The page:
Effects of a personalized nutrition program on cardiometabolic health: a randomized controlled trial

Kate Bermingham, Inbar Linenberg, Lorenzo Polidori, Francesco Asnicar, Alberto Arre, Jonathan Wolf, Fatema Badri, Hannah Bernard, Joan Capdevila, William J. Bulsiewicz, Christopher D. Gardner, José M Ordovas, Richard Davies, George Hadjigeorgiou, Wendy Hall, Linda M. Delahanty, Ana Valdes, Nicola Segata, Tim Spector, Sarah Berry

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Large variability exists in people’s responses to foods. However, the efficacy of personalized dietary advice for health remains understudied. We compared a personalized dietary program (PDP) versus general advice (control) on cardiometabolic health using a randomized clinical trial. The PDP used food characteristics, individual postprandial glucose and triglyceride (TG) responses to foods, microbiomes and health history, to produce personalized food scores in an 18-week app-based program. The control group received standard care dietary advice (US Department of Agriculture Guidelines for Americans, 2020–2025) using online resources, check-ins, video lessons and a leaflet. Primary outcomes were serum low-density lipoprotein cholesterol and TG concentrations at baseline and at 18 weeks. Participants (n = 347), aged 41–70 years and generally representative of the average US population, were randomized to the PDP (n = 177) or control (n = 170). Intention-to-treat analysis (n = 347) between groups showed significant reduction in TGs (mean difference = −0.13 mmol l −1; log-transformed 95% confidence interval = −0.07 to −0.01, P = 0.016). Changes in low-density lipoprotein cholesterol were not significant. There were improvements in secondary outcomes, including body weight, waist circumference, HbA1c, diet quality and microbiome (beta-diversity) (P < 0.05), particularly in highly adherent PDP participants. However, blood pressure, insulin, glucose, C-peptide, apolipoprotein A1 and B, and postprandial TGs did not differ between groups. No serious intervention-related adverse events were reported. Following a personalized diet led to some improvements in cardiometabolic health compared to standard dietary advice. ClinicalTrials.gov registration: NCT05273268.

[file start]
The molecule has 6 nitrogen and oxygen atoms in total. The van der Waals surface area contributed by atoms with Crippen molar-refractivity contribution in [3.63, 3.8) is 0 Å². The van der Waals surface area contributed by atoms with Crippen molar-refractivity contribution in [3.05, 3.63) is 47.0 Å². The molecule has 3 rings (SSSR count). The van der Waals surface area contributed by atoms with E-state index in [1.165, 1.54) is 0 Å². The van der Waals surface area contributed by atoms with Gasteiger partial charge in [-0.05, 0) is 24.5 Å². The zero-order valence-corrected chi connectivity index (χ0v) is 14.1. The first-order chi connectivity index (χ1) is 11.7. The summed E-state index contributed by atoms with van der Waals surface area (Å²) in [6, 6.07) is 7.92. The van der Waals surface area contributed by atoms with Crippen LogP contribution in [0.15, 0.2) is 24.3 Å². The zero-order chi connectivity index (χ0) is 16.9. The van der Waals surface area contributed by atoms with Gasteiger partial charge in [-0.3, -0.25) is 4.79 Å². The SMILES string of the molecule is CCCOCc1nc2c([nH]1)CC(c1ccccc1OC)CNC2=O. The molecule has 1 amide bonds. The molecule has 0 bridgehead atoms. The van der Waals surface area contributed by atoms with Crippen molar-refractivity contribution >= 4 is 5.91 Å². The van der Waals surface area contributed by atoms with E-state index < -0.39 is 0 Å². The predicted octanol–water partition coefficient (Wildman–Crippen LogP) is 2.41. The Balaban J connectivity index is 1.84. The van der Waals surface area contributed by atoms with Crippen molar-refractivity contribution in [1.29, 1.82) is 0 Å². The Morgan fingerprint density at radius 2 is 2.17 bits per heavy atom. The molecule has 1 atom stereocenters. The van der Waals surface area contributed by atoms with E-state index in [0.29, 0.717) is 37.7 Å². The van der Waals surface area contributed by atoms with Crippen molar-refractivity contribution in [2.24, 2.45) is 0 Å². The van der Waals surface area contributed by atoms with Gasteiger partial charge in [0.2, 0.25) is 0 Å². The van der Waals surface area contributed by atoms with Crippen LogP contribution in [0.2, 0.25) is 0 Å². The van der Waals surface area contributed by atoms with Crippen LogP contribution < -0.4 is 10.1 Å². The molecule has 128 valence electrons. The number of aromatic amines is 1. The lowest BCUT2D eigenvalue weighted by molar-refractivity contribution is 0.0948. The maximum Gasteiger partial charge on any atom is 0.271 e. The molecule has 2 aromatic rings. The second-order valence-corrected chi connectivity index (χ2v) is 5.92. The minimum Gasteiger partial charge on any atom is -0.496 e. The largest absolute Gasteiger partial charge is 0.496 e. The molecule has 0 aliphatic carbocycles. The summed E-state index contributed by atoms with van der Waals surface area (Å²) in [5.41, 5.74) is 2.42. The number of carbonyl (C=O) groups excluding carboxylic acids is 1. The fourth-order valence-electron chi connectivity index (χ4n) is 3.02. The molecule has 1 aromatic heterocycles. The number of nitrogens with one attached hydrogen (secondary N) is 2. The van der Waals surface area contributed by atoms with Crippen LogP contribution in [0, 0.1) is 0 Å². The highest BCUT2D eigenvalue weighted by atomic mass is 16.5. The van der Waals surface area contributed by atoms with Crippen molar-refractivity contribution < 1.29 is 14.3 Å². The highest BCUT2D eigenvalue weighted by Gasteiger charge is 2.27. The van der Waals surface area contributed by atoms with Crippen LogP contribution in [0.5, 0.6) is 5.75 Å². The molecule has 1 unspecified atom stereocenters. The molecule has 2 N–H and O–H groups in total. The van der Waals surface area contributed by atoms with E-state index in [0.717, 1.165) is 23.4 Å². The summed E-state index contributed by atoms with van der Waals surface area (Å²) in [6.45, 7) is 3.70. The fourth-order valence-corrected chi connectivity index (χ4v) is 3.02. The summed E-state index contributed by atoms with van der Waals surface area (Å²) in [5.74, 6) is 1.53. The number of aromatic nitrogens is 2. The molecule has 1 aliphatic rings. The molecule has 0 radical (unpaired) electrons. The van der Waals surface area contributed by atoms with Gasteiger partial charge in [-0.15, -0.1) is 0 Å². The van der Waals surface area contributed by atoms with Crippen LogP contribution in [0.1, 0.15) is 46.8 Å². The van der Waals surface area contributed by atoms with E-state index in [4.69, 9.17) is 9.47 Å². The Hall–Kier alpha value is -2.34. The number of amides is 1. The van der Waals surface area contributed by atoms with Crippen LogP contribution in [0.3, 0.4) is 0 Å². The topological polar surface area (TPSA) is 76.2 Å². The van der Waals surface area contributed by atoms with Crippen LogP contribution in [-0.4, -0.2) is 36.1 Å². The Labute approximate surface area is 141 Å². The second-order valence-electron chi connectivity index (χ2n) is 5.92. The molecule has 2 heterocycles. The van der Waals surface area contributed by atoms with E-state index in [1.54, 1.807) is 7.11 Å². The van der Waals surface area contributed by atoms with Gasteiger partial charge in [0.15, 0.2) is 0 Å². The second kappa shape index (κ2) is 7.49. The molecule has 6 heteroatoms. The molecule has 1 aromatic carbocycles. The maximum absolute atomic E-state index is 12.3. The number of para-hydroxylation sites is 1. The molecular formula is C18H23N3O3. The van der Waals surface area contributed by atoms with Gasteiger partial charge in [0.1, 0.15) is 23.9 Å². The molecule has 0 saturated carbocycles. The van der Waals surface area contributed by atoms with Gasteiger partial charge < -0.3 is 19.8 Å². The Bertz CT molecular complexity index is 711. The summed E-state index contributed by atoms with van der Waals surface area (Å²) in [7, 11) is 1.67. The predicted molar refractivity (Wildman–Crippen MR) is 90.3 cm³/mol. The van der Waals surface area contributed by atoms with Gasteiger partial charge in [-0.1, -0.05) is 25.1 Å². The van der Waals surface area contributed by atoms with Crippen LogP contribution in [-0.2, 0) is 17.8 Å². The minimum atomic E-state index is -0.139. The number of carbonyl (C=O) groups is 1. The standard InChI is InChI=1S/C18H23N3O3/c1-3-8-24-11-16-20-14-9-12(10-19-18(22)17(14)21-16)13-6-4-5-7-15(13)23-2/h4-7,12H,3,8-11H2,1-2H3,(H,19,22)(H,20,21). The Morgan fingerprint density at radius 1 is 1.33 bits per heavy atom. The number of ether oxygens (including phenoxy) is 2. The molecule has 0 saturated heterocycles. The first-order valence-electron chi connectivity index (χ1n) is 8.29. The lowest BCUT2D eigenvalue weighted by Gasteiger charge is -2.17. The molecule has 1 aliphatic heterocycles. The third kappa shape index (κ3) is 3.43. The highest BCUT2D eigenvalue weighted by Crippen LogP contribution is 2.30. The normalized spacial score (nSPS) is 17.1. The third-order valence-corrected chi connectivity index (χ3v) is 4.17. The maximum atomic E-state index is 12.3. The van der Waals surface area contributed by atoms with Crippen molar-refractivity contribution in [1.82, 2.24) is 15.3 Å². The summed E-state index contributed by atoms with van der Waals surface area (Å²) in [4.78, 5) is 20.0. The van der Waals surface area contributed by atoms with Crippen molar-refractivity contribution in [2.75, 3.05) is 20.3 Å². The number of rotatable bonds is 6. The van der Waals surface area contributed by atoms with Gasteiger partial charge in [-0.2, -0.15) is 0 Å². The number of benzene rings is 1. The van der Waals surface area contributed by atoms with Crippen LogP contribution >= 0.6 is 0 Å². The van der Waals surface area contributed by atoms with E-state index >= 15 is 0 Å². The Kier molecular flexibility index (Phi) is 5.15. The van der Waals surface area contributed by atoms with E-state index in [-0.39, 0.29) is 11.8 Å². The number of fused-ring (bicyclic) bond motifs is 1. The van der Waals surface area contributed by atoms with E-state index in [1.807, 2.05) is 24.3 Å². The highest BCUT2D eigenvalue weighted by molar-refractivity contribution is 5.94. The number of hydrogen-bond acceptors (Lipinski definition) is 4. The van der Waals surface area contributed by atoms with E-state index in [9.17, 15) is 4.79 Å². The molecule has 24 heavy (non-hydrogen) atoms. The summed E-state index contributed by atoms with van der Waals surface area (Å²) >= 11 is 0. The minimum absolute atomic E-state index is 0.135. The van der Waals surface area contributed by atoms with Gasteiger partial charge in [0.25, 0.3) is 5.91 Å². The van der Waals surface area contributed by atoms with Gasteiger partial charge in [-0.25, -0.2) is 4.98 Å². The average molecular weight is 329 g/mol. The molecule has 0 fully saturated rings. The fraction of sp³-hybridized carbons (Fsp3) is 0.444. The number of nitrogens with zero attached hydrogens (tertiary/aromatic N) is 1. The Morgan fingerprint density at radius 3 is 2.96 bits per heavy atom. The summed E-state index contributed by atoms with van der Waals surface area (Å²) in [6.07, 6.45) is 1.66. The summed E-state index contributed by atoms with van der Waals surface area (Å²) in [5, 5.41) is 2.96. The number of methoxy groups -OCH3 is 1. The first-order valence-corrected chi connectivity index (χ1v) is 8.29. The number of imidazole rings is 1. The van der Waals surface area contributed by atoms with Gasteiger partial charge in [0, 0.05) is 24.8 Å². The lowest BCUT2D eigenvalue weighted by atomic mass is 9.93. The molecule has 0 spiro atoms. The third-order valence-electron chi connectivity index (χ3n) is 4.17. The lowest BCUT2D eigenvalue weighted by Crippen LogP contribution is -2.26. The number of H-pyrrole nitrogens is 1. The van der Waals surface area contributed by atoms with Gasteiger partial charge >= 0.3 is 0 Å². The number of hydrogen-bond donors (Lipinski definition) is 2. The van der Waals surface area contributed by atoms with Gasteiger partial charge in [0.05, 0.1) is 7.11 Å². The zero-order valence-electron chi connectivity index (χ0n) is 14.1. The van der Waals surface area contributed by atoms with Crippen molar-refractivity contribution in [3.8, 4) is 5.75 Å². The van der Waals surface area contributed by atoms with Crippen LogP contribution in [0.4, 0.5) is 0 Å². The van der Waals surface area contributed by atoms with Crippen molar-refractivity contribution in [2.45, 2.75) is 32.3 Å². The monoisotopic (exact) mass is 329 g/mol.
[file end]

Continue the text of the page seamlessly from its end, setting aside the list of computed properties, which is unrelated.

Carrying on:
Original languageEnglish
JournalNature Medicine
Publication statusPublished - 8 May 2024


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